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The Reserve Bank has announced another hike of the official cash rate, raising it by 50 basis points to a six-year high of 2%.
The increase is in line with expectations as New Zealand's central bank battles to get inflation, currently at a 30-year high of 6.9%, under control.
The RBNZ has signalled further rate rises would be needed to get inflation back to its target of about 2%.
In a statement this afternoon, the RBNZ's Monetary Policy Committee said it sees the cash rate rising to at least 3.25% this year and it was "resolute in its commitment to ensure consumer price inflation returns to within the 1 to 3 per cent target range."
"A larger and earlier increase in the OCR reduces the risk of inflation becoming persistent, while also providing more policy flexibility ahead in light of the highly uncertain global economic environment," the committee said.
The economy had underlying strength but faced much uncertainty, cost pressures and strong headwinds, it said.
"Heightened global economic uncertainty and higher inflation are dampening global and domestic consumer confidence. Asset prices, in particular house prices, have also declined, reflecting in part higher mortgage interest rates and increased supply of housing."
The New Zealand dollar rallied sharply to US65c after the 2pm announcement from US64.33c prior.
Loan Market mortgage broker Bruce Patten told RNZ this morning that rate increases could be expected for another 12 to 18 months.
Once inflation was under control, rates would fall again "but that's probably a couple of years away".
In April, the Reserve Bank raised the OCR by 0.5 percent.
It is now at its highest level since mid-2016.
Reserve Bank statement
The Monetary Policy Committee today increased the Official Cash Rate (OCR) to 2.0 percent. The Committee agreed it remains appropriate to continue to tighten monetary conditions at pace to maintain price stability and support maximum sustainable employment. The Committee is resolute in its commitment to ensure consumer price inflation returns to within the 1 to 3 percent target range.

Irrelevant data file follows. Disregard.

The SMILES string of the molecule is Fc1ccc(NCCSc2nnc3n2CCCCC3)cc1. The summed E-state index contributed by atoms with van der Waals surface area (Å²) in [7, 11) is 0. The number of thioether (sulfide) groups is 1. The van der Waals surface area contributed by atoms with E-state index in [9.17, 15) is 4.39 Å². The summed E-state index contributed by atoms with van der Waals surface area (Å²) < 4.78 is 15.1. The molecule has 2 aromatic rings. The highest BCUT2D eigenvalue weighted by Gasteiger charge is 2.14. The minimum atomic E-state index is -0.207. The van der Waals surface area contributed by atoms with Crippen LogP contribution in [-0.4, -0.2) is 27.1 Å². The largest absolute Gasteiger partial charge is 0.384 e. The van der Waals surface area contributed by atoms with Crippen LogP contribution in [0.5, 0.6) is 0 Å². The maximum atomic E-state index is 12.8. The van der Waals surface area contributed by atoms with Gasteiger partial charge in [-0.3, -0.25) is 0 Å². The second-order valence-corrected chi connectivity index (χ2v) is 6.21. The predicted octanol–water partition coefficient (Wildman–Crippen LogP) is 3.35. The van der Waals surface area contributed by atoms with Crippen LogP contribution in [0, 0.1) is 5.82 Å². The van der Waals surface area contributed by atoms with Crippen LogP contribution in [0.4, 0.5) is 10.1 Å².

Consistent with the economic outlook and risks ahead, monetary conditions need to act as a constraint on demand until there is a better match with New Zealand’s productive capacity. A larger and earlier increase in the OCR reduces the risk of inflation becoming persistent, while also providing more policy flexibility ahead in light of the highly uncertain global economic environment.
The level of global economic activity is generating rising inflation pressures, exacerbated by ongoing supply disruptions driven by both COVID-19 persistence and the Russian invasion of Ukraine. The latter continues to cause very high prices for food and energy commodities.
The pace of global economic growth is slowing. The broad-based tightening in global monetary and financial conditions is acting to slow spending growth, accentuated by the high costs of basic food and energy staples. European geopolitical uncertainty is also weighing heavily on business confidence and investment intentions worldwide. Likewise, COVID-19 restrictions in significant regions of China are exacerbating supply chain disruptions and adding cost and complexity to trade.
In New Zealand, underlying strength remains in the economy, supported by a strong labour market, sound household balance sheets, continued fiscal support, and a strong terms of trade. The reduction in COVID-19 health-related restrictions is also enabling increased economic activity, including hospitality and tourism.
However, headwinds are strong. Heightened global economic uncertainty and higher inflation are dampening global and domestic consumer confidence. Asset prices, in particular house prices, have also declined, reflecting in part higher mortgage interest rates and increased supply of housing.
On balance, a broad range of indicators highlight that productive capacity constraints and ongoing inflation pressures remain prevalent. Employment remains above its maximum sustainable level, with labour shortages now the major constraint on production. The Reserve Bank’s core inflation measures are above 3 percent.
The Committee agreed to continue to lift the OCR at pace to a level that will confidently bring consumer price inflation to within the target range. The Committee viewed the projected path of the OCR as consistent with achieving its primary inflation and employment objectives without causing unnecessary instability in output, interest rates and the exchange rate. Once aggregate supply and demand are more in balance, the OCR can then return to a lower, more neutral, level.
- RNZ and ODT Online